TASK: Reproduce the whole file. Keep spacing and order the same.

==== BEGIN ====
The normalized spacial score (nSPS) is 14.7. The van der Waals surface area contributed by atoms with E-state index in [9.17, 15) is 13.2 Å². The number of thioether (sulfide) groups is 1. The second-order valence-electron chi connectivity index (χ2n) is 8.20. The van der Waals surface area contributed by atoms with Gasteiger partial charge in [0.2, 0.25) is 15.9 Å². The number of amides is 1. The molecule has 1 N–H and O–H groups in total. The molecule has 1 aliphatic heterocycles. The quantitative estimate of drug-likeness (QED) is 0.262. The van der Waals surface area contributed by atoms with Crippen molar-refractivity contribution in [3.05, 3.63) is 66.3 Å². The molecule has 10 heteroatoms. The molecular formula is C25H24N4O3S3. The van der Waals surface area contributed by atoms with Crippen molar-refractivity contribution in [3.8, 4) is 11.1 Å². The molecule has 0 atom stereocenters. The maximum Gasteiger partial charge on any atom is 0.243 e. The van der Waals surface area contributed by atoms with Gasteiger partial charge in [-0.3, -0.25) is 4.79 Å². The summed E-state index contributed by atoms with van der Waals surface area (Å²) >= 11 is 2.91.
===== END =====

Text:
The normalized spacial score (nSPS) is 14.7. The van der Waals surface area contributed by atoms with E-state index in [9.17, 15) is 13.2 Å². The number of thioether (sulfide) groups is 1. The second-order valence-electron chi connectivity index (χ2n) is 8.20. The van der Waals surface area contributed by atoms with Gasteiger partial charge in [0.2, 0.25) is 15.9 Å². The number of amides is 1. The molecule has 1 N–H and O–H groups in total. The molecule has 1 aliphatic heterocycles. The quantitative estimate of drug-likeness (QED) is 0.262. The van der Waals surface area contributed by atoms with Crippen molar-refractivity contribution in [3.05, 3.63) is 66.3 Å². The molecule has 10 heteroatoms. The molecular formula is C25H24N4O3S3. The van der Waals surface area contributed by atoms with Crippen molar-refractivity contribution in [3.8, 4) is 11.1 Å². The molecule has 0 atom stereocenters. The maximum Gasteiger partial charge on any atom is 0.243 e. The van der Waals surface area contributed by atoms with Gasteiger partial charge in [-0.3, -0.25) is 4.79 Å². The summed E-state index contributed by atoms with van der Waals surface area (Å²) >= 11 is 2.91.